In this article, we take a look at the possible domino effect on the world’s former colonies that the German government’s $1.1 billion deal with Namibia could set in motion.
What are reparations?
Reparations are largely viewed as an act of amends for a past wrong-doing, either through monetary compensation, or by other means of assistance, or even through symbolism. Often these are legally mandated, but this is not always the case. One thing is for sure, the nature of and view on reparations are changing. The question is, how?
The reparations of old…
Reparations have broadly existed as long as war has plagued humans. With every end to a war, a victor emerges, and with that a losing nation. The latter has always been expected to pay some sort of compensation, whether monetary or territorial, to the former. An obvious example is World War II. East and West Germany were both required to pay war reparations to the Allied forces.
As time has passed, the form of reparations has become more complex and diverse to include things like statues, sites of memorialization, and rehabilitative mechanisms. Another new trend has also emerged. We are seeing more and more communities and countries demanding reparations from perpetrators, not immediately in the wake of violence, but rather years later. The latest example of this can be found in the German government’s paying of reparations to Namibia.
The Herero Genocide
Over 100 years after German troops displaced, tortured, and shot tens of thousands of Herero, the German government has committed to paying reparations. The genocide having taken place between 1904 and 1908, and reparations negotiations beginning in 2015 and concluding only this year in May 2021, the past century has been one of immunity.
The agreement to pay $1.1 billion is not solely of monetary importance. Rather, it is an omission of guilt. The agreement also detailed the atrocities the Germans have committed against the Herero. This is an act of closure and acknowledgment of pain. In recent years, the Namibian government has also had to negotiate for the skulls of those killed in the genocide to be repatriated back to Namibia. This culminated in the proper burial of the victims on Namibian soil. Again, we see an act of closure. While it is more than 100 years later, it is important still in the bid to heal intergenerational wounds.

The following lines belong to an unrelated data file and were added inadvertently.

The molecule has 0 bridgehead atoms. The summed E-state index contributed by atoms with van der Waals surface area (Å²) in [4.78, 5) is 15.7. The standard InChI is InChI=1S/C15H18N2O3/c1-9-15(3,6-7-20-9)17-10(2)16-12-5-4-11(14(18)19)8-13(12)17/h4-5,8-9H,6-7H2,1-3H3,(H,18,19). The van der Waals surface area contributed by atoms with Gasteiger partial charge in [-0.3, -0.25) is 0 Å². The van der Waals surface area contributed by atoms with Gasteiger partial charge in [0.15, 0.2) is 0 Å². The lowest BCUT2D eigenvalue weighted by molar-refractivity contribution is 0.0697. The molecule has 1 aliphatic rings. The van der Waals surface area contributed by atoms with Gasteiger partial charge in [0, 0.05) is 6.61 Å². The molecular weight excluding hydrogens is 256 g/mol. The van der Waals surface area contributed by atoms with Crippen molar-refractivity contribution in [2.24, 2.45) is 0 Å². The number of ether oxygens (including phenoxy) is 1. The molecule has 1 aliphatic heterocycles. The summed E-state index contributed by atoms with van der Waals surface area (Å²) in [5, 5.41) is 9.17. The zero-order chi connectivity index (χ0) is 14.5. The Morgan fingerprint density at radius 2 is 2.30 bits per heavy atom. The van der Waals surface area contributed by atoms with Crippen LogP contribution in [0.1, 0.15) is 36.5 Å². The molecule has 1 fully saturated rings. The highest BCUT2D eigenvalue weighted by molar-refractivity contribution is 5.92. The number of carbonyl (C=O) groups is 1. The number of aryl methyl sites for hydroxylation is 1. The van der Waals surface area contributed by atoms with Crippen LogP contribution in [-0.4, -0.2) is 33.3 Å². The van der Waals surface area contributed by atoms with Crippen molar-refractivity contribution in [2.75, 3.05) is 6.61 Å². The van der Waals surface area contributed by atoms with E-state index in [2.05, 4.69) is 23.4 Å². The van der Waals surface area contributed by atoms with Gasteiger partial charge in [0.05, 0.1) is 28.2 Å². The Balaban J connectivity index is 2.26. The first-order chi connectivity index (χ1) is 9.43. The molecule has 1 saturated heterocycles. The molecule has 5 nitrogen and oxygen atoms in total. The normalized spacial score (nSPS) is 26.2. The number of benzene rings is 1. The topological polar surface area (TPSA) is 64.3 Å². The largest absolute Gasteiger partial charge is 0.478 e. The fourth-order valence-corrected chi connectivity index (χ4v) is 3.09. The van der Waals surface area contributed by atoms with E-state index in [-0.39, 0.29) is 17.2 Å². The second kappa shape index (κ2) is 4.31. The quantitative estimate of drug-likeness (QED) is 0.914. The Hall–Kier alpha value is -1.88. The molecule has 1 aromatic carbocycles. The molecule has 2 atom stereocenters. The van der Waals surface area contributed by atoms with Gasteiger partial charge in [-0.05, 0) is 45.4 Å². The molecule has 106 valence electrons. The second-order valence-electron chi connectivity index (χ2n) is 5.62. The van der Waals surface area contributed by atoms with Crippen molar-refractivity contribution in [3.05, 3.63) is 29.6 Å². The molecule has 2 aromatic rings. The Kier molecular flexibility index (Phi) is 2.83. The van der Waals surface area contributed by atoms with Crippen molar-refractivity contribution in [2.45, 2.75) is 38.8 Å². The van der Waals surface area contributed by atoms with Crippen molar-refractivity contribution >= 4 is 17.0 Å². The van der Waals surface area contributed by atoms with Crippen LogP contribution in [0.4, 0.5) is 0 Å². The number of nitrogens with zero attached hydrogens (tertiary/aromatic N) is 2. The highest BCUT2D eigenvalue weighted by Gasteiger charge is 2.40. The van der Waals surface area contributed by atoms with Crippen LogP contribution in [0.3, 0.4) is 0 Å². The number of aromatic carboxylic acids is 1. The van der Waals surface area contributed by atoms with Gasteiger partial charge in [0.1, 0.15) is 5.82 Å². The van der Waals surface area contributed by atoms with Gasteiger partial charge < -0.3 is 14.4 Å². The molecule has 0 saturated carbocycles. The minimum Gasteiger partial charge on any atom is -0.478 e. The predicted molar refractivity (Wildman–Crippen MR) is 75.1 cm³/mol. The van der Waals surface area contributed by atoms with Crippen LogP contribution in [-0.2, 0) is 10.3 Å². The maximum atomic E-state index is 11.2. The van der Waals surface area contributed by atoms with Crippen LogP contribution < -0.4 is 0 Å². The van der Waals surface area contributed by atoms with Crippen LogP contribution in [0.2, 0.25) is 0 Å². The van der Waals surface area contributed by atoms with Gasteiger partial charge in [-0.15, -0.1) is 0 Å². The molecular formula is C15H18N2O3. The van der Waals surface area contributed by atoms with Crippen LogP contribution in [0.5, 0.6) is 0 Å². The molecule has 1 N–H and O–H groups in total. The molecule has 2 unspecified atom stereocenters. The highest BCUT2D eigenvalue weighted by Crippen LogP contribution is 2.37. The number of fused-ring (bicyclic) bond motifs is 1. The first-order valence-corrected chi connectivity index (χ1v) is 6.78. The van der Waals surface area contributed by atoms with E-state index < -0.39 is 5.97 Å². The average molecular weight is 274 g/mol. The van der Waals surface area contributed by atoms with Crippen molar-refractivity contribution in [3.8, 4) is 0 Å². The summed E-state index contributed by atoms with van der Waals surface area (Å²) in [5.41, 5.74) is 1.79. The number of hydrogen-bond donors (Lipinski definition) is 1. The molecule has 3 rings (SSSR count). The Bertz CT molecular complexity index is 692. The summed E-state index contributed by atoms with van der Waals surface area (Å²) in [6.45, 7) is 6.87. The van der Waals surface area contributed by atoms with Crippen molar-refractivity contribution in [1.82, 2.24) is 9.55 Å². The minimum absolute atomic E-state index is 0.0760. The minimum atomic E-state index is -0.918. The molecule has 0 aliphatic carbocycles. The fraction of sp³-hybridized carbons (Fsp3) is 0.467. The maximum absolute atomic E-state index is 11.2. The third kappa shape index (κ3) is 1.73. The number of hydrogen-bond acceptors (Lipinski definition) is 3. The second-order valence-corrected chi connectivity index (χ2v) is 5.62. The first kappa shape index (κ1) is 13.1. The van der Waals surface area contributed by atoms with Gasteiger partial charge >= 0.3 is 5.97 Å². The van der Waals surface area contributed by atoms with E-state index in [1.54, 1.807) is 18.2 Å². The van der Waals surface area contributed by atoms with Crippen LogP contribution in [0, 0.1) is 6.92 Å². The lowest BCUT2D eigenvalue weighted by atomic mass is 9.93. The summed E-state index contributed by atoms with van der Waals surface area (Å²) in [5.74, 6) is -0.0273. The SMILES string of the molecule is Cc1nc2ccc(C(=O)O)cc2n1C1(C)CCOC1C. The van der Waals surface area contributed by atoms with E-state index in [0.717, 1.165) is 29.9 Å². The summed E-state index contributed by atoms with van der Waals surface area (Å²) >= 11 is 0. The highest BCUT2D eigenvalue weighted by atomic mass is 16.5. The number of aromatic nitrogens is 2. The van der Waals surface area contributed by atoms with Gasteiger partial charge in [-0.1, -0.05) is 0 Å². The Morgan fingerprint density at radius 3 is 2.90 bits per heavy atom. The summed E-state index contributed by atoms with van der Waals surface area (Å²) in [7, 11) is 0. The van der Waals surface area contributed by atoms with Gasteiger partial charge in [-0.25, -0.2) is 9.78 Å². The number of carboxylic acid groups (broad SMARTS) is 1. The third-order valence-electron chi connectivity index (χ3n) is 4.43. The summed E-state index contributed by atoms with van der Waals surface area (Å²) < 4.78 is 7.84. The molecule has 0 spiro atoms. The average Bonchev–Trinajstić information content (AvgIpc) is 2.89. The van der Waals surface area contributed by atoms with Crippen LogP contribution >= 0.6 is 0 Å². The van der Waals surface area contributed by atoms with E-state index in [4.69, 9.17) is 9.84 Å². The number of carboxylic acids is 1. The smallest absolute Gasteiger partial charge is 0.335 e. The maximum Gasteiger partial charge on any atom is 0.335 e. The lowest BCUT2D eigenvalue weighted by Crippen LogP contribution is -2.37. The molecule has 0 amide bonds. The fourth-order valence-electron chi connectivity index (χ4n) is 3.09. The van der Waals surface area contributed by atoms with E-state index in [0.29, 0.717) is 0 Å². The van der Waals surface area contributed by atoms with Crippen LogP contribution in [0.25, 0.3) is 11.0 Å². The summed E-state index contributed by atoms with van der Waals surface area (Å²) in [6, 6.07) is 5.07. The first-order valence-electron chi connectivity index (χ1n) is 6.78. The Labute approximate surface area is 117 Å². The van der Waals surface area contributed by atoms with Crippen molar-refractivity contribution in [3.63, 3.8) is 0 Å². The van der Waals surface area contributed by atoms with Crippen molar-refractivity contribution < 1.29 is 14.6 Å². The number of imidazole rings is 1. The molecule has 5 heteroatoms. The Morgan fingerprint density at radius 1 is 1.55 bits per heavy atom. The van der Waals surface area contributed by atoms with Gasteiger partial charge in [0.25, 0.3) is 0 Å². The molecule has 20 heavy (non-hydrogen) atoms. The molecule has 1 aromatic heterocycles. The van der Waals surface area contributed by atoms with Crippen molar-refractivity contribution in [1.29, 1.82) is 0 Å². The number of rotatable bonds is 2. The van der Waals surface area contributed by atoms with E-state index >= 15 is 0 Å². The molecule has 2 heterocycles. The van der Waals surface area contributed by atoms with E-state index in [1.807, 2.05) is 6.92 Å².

This agreement also sets a precedent. Perpetrators can be held accountable for their crimes of the last century. This then brings into question which other countries will face the same fate as Germany has.
Will all former colonies start claiming reparations?
The current world order can be seen as a direct result of the relationships between colonies and colonizers. Those countries now considered MDCs were able to create a system in which they benefitted. More specifically, these nations have located resource extraction in LDC economies, and any further value-added processes on their own. This has allowed former colonial powers to maintain their position of power and economic advantage over their former colonies. A classic example can be found in Belgium and its former colony, the Congo. The former’s main export is in fact cars, while the latter’s is petroleum. Here, we see a clear example of how a former colony and now MCD’s economy is grounded in higher-valued added products, while a former colony is left with resource extraction.